Object permanence in dogs: Invisible displacement in a rotation task

Holly C. Miller, Cassie D. Gipson, Aubrey Vaughan, Rebecca Rayburn-Reeves, Thomas R. Zentall

Research output: Contribution to journalArticlepeer-review

33 Scopus citations


Dogs were tested for object permanence using an invisible displacement in which an object was hidden in one of two containers at either end of a beam and the beam was rotated. Consistent with earlier research, when the beam was rotated 180°, the dogs failed to find the object. However, when the beam was rotated only 90°, they were successful. Furthermore, when the dogs were led either 90° or 180° around the apparatus, they were also successful. In a control condition, when the dogs could not see the direction of the 90° rotation, they failed to find the object. The results suggest that the 180° rotation may produce an interfering context that can be reduced by rotating the apparatus only 90° or by changing the dogs' perspective. Once the conflict is eliminated, dogs show evidence of object permanence that includes invisibly displaced objects.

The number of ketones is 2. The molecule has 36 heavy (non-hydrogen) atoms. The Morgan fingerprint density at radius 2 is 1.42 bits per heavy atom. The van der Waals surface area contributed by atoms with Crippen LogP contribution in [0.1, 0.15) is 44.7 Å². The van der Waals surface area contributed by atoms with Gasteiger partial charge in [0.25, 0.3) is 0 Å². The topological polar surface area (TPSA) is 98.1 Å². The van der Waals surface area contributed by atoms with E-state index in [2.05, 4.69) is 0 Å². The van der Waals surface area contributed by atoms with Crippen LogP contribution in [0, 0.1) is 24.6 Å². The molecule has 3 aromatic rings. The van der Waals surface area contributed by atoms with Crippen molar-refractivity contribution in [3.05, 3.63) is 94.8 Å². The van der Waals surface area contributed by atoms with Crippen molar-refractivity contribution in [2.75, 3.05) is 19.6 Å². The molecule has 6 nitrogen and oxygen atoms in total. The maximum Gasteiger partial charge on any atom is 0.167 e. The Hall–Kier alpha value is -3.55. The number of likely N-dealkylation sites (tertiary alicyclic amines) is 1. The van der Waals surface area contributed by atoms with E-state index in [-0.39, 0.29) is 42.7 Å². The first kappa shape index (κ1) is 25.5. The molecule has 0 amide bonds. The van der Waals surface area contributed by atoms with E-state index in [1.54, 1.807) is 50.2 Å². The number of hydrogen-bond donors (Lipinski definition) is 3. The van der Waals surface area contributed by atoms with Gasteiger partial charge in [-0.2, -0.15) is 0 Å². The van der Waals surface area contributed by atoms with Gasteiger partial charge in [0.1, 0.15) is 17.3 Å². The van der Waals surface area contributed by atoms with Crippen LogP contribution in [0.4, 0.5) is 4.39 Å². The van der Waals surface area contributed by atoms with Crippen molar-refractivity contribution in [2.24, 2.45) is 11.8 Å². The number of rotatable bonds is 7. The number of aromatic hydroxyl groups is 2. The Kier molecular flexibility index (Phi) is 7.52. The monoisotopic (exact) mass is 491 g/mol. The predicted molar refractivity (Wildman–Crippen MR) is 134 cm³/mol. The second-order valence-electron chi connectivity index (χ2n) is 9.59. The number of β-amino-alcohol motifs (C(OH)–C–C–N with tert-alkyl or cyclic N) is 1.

Original languageEnglish (US)
Pages (from-to)150-155
Number of pages6
JournalPsychonomic Bulletin and Review
Issue number1
StatePublished - Feb 2009
Externally publishedYes

ASJC Scopus subject areas

  • Experimental and Cognitive Psychology
  • Developmental and Educational Psychology
  • Arts and Humanities (miscellaneous)


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